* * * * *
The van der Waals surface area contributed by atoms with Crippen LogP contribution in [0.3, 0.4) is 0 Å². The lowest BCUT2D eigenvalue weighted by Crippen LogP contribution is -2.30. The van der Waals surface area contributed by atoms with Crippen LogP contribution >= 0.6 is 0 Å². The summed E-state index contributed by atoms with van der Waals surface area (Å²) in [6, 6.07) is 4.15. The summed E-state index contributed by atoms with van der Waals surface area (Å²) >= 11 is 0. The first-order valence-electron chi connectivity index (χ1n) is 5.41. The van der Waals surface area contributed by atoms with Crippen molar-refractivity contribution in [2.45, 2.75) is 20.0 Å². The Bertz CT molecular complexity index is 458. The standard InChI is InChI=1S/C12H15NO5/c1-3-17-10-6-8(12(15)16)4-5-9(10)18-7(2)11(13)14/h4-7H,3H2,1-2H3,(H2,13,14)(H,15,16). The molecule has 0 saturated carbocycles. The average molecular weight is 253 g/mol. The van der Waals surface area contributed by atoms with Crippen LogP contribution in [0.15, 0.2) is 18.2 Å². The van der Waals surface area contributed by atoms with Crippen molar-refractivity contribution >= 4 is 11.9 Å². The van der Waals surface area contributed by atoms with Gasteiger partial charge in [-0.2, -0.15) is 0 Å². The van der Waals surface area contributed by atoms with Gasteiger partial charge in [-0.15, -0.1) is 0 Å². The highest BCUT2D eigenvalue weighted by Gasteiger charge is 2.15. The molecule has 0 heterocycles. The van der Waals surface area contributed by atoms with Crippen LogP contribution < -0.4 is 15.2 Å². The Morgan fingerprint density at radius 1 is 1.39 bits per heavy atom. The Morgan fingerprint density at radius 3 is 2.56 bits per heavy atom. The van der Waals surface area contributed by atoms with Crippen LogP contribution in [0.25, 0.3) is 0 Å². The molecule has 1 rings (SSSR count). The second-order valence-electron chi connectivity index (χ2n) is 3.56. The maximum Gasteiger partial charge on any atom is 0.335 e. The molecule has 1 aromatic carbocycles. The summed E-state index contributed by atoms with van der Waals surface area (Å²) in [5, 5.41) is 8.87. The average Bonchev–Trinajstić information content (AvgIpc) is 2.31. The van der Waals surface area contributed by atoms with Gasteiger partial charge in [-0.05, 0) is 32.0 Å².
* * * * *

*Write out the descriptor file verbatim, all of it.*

The van der Waals surface area contributed by atoms with Crippen LogP contribution in [0.3, 0.4) is 0 Å². The lowest BCUT2D eigenvalue weighted by Crippen LogP contribution is -2.30. The van der Waals surface area contributed by atoms with Crippen LogP contribution >= 0.6 is 0 Å². The summed E-state index contributed by atoms with van der Waals surface area (Å²) in [6, 6.07) is 4.15. The summed E-state index contributed by atoms with van der Waals surface area (Å²) >= 11 is 0. The first-order valence-electron chi connectivity index (χ1n) is 5.41. The van der Waals surface area contributed by atoms with Crippen molar-refractivity contribution in [2.45, 2.75) is 20.0 Å². The Bertz CT molecular complexity index is 458. The standard InChI is InChI=1S/C12H15NO5/c1-3-17-10-6-8(12(15)16)4-5-9(10)18-7(2)11(13)14/h4-7H,3H2,1-2H3,(H2,13,14)(H,15,16). The molecule has 0 saturated carbocycles. The average molecular weight is 253 g/mol. The van der Waals surface area contributed by atoms with Crippen LogP contribution in [0.15, 0.2) is 18.2 Å². The van der Waals surface area contributed by atoms with Crippen molar-refractivity contribution >= 4 is 11.9 Å². The van der Waals surface area contributed by atoms with Gasteiger partial charge in [-0.2, -0.15) is 0 Å². The van der Waals surface area contributed by atoms with Gasteiger partial charge in [-0.15, -0.1) is 0 Å². The highest BCUT2D eigenvalue weighted by Gasteiger charge is 2.15. The molecule has 0 heterocycles. The van der Waals surface area contributed by atoms with Crippen LogP contribution < -0.4 is 15.2 Å². The Morgan fingerprint density at radius 1 is 1.39 bits per heavy atom. The Morgan fingerprint density at radius 3 is 2.56 bits per heavy atom. The van der Waals surface area contributed by atoms with Crippen LogP contribution in [0.25, 0.3) is 0 Å². The molecule has 1 rings (SSSR count). The second-order valence-electron chi connectivity index (χ2n) is 3.56. The maximum Gasteiger partial charge on any atom is 0.335 e. The molecule has 1 aromatic carbocycles. The summed E-state index contributed by atoms with van der Waals surface area (Å²) in [5, 5.41) is 8.87. The average Bonchev–Trinajstić information content (AvgIpc) is 2.31. The van der Waals surface area contributed by atoms with Gasteiger partial charge in [-0.05, 0) is 32.0 Å².